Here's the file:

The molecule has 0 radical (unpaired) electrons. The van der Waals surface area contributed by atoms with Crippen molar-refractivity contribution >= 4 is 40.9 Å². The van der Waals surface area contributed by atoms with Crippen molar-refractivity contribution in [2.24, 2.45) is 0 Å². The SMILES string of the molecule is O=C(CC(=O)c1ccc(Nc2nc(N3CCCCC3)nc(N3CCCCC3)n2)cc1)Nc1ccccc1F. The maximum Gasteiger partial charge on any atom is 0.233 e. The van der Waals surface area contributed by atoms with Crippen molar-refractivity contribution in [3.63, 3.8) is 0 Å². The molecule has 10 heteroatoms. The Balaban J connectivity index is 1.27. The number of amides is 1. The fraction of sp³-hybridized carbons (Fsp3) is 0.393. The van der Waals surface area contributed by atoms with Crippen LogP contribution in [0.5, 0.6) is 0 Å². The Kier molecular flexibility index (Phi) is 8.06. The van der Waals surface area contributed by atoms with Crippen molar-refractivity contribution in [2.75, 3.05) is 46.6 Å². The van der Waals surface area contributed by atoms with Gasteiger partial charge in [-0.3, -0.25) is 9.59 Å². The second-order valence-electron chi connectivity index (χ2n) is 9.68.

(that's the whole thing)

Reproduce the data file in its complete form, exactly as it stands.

The molecule has 0 radical (unpaired) electrons. The van der Waals surface area contributed by atoms with Crippen molar-refractivity contribution >= 4 is 40.9 Å². The van der Waals surface area contributed by atoms with Crippen molar-refractivity contribution in [2.24, 2.45) is 0 Å². The SMILES string of the molecule is O=C(CC(=O)c1ccc(Nc2nc(N3CCCCC3)nc(N3CCCCC3)n2)cc1)Nc1ccccc1F. The maximum Gasteiger partial charge on any atom is 0.233 e. The van der Waals surface area contributed by atoms with Crippen molar-refractivity contribution in [3.63, 3.8) is 0 Å². The molecule has 10 heteroatoms. The Balaban J connectivity index is 1.27. The number of amides is 1. The fraction of sp³-hybridized carbons (Fsp3) is 0.393. The van der Waals surface area contributed by atoms with Crippen LogP contribution in [0.5, 0.6) is 0 Å². The Kier molecular flexibility index (Phi) is 8.06. The van der Waals surface area contributed by atoms with Crippen molar-refractivity contribution in [2.75, 3.05) is 46.6 Å². The van der Waals surface area contributed by atoms with Gasteiger partial charge in [-0.3, -0.25) is 9.59 Å². The second-order valence-electron chi connectivity index (χ2n) is 9.68.